That may sound like a bold statement, but if you think about it for a moment, can you ever trust an automated software update again, even a "secure" one?

Yeah, maybe. Research is currently being done on how to do this without the idea of a trusted party. The general idea is that the code comes with a proof of its safety (or a proof that it meets some other specification), which is "easily" verified by a small piece of software on your computer. It's not a panacea (there is a world of difficulty in specifying the right policies), but it could certainly stop updates of application-level (or especially applet-level) software from containing naughtiness.

Check out http://www.cs.cmu.edu/~petel/papers/pcc/pcc.html [cmu.edu] for more info on Proof Carrying Code.

Re:Wondering... (2)

BradleyUffner (103496) | more than 13 years ago | (#346483)

All that checking that box does is to make the "accept" button the default instead of the "deny" button. it took me a few times to figure out what it was doing.
=\=\=\=\=\=\=\=\=\=\=\=\=\=\=\=\=\=\=\=\=\ =\=\=\=\

Re:Some comments here... (1)

Trepalium (109107) | more than 13 years ago | (#346487)

Well, Microsoft Authenticode was supposed to remedy the danger of running code from an unknown author. Now with the false granted certificates, it suddenly becomes far more difficult to determine who authored the product. Although with all fairness, Authenticode was a disaster, with very few vendors bothering to sign their own products with the possible exception of ActiveX control vendors.

The real question is will Microsoft patch it by including proper certificate revokation lists, or will they just patch it by disallowing those two certificates.

Re:What about a slightly different name? (1)

Wizard of OS (111213) | more than 13 years ago | (#346488)

But there are like 20/30 CA's in my browsers list, some of them with very obscure names. Will they all refuse it?

--

What about a slightly different name? (4)

Wizard of OS (111213) | more than 13 years ago | (#346489)

What if i would own (I don't by the way ;-) the domain www.microsoff.nl. I register my company 'Microsoff' here in the netherlands, and claim I do window-cleaning (as long as the type of commerce you do is different, you can register a name here).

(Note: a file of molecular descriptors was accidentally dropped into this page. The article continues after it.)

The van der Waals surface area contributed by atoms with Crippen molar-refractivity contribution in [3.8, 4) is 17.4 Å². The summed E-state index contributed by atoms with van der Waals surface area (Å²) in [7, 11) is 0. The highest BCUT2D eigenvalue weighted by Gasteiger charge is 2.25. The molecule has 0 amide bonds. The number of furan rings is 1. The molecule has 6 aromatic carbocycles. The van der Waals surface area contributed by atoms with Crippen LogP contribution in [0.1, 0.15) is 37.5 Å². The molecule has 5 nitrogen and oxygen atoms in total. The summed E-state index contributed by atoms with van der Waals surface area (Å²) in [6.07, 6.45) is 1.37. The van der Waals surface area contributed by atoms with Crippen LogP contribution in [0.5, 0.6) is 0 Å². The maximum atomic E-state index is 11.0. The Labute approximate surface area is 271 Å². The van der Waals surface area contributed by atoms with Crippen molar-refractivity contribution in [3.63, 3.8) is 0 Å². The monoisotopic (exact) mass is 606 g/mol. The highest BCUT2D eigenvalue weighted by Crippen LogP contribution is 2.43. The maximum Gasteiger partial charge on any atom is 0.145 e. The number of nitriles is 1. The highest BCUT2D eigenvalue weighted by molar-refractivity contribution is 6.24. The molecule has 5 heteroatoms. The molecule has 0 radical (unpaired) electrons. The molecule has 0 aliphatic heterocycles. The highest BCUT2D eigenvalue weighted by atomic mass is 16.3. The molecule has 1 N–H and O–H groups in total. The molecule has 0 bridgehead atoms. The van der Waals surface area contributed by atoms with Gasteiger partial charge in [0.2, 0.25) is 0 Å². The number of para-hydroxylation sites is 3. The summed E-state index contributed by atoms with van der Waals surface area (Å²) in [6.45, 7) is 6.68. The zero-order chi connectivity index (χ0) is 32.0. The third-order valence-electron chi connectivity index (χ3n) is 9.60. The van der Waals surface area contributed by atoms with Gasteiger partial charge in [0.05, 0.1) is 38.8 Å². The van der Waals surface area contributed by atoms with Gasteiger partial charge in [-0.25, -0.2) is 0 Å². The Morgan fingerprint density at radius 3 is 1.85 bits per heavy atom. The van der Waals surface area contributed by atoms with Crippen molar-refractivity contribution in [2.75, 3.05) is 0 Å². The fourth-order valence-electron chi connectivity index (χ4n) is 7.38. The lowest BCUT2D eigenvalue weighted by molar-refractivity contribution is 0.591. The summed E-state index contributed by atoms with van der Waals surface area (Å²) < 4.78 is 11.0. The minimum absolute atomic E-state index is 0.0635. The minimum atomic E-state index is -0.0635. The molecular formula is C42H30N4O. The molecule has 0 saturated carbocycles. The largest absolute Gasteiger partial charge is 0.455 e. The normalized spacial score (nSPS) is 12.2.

It should be possible for me to get a Verisign certificate for 'the Microsoff corporation'. Most users won't notice this, so I can trick people into running my code.

Is there anything that can be done against this? Has Microsoft trademarked all 'Microsoft'-alike names? Can Verisign refuse to give out a certificate?

--

Re:This Isn't Really A Microsoft Story. (1)

realdpk (116490) | more than 13 years ago | (#346493)

This is a Microsoft story. It's both a commentary on VeriSign's sad security, and a warning to those who have trusted Microsoft's certificates in the past to be aware of the fact that they may be bogus.

s/Code Signed by// (1)

SpanishInquisition (127269) | more than 13 years ago | (#346497)

can you handle the truth?

--

Re:Usually pretty obvious (2)

stilwebm (129567) | more than 13 years ago | (#346498)

This is all fine and dandy, assuming that you can personally be sure that all of the physical and transport layer connections between you and that host name, as well as the system which resolved the hostname are completely secure and trusted. Otherwise someone could see that you are downloading packets from host X and poof as host X, sending you packets that you now trust based on the host name only. After all, Microsoft has forgotten to renew a domain once before, who's to say they won't do it again? Only this time it might not be a white hat that fixes the problem.